Rosa is a 59-year-old woman dying1 of a broken heart: in her heart is a hole that surgeons cannot fix, and the irregular flow of Read More
Aid & Development
Prime Minister Theresa May has said that the UK will be a “global leader on free trade”. How can the UK use that opportunity to give the biggest possible boost to global development? If the UK wanted to be the world leader on trade-for-development, what would the policies look like? There are options to consider not only on tariffs, quotas, and preferences, but also on improvements in UK systems and aid for trade as well as taxation.I suggest some answers in a blog and paper with Ian Mitchell and Michael Anderson at CGD.
The Atlantic: Tragedy Would Unfold if Trump Cancels Bush’s AIDS Program “…Last Friday, Helene Cooper at the New York Times reported that the [Trump] transition team sent a four-page questionnaire to the State Department about America’s relationship with Africa, on topics ranging from terrorism to humanitarianism. Several questions indicated ‘an overall skepticism about the value…More
Financial Times: Health care: six policy areas Trump and Brexit wins will affect “Health in 2017 will be significantly affected by two of last year’s most striking events: the U.K. referendum to leave the E.U. and the U.S. election of Donald Trump.
This blog post by Anita Käppeli and Owen Barder first appeared on Views from the Center under the title “2016 Commitment to Development Index Rankings: How All Countries Can Do More to Protect Global Progress” Global policymaking is at risk, threatening the international liberal order which has, for all its faults and lacunae, served the world well since the second world war. There has never been a period of such rapid progress in the human condition. Most of humanity has benefited from unprecedented increases in life expectancy, reductions in violent deaths, progress on equality and rights, and improvements in the standard of living. This progress has been, in part, the happy consequence of better global policies. This prosperity is the result of the spread of market economies, open trade, investments in science and evidence, wider availability technologies, the establishment of norms and standards, the movement of people and capital to where the opportunities are greatest, and, though we have sadly not eliminated war, a significant reduction in violent interstate conflict.
Devex: Q&A: WHO candidate Flavia Bustreo “Flavia Bustreo knows the World Health Organization all too well. She has served within its ranks for more than a decade and is the only internal candidate among those vying for the position of director general of the U.N. health aid agency. … In this Q&A, Bustreo tells Devex…More
Washington Post: One year later, Zika still affects us all Tom Frieden, director of the Centers for Disease Control and Prevention, and Edward McCabe, chief medical officer of the March of Dimes “Over the past year, we’ve seen the life-altering effects of the Zika virus on newborns. … As we approach the one-year mark of…More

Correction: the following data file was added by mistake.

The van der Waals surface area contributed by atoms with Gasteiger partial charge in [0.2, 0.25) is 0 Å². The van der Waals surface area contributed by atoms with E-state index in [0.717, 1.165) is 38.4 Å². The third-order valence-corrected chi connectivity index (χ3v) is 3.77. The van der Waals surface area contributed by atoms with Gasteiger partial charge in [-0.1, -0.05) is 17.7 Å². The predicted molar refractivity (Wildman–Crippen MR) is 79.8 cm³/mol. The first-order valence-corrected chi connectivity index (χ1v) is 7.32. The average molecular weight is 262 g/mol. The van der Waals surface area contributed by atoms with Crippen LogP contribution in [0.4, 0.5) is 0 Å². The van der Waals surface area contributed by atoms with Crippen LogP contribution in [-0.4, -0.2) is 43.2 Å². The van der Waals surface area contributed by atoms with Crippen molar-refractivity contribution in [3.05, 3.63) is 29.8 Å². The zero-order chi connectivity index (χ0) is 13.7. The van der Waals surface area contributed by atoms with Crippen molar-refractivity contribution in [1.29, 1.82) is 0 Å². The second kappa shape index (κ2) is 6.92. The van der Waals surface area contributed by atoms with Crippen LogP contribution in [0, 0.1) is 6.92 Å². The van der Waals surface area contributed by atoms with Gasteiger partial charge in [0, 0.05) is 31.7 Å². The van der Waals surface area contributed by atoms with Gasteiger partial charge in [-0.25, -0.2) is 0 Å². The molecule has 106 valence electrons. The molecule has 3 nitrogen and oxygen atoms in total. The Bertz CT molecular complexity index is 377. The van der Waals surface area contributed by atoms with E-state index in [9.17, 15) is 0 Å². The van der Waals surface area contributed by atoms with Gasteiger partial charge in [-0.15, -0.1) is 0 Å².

Oxfam America’s “Politics of Poverty”: Upholding women’s and girls’ rights is an essential part of U.S. foreign aid. Will the Trump administration agree? Rebecca Rewald, coordinator for aid and agriculture at Oxfam America, discusses U.S. Secretary of State nominee Rex Tillerson’s confirmation hearings and highlights his remarks supporting women’s empowerment and gender equity programs.
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Devex: Rex Tillerson outlines U.S aid vision, with few commitments to climate change and health, during Senate hearings “Rex Tillerson, the former CEO of ExxonMobil, offered general support for furthering U.S. foreign aid and its development agenda as secretary of state, but expressed reservations on various hot-button topics — including women’s health and climate change…More
Atlanta Journal-Constitution: Pres. Jimmy Carter hopes to push disease eradication with Trump administration “…During a press conference Wednesday at the Jimmy Carter Presidential Library and Museum, Carter said disease eradication programs, like the ones the Carter Center helps lead, depend on money from government agencies, such as USAID, and from other countries and private donors.…More
PolitiFact: Does tuberculosis top HIV/AIDS as the deadlier disease? “…[In a January 7 opinion piece in The Hill, Harvard student Nick] Seymour said tuberculosis is now a bigger killer than HIV/AIDS. Numbers from the United Nations and the World Health Organization support that, but another equally credible source, the Institute for Health Metrics and Evaluation…More
Thomson Reuters Foundation: Mali eradicates Guinea worm in global milestone against parasitic disease “Mali has eliminated Guinea worm disease bringing the world a step closer to eradicating the debilitating parasitic disease that is now only endemic in three African countries, the U.S.-based Carter Center said, citing provisional government figures. Guinea worm afflicted 3.5 million people…More
Wall Street Journal: A New Way to Detect Fake Medicines “…Fake, substandard, and otherwise compromised medicines are a deadly global problem. For Pakistan-born bioengineer Muhammad Zaman, the crisis in Lahore [in which more than 200 people died from contaminated medicine in 2011-12], … was an extra catalyst to continue efforts that he’d embarked upon the…More
Thomson Reuters Foundation: What helping Haiti teaches us about global public health David Nabarro, U.K.’s candidate for director general of the WHO “…The scale of [effort to respond to the cholera epidemic in Haiti] really does depend on funding, and there remains a serious shortfall in both the response to cholera and the repair of…More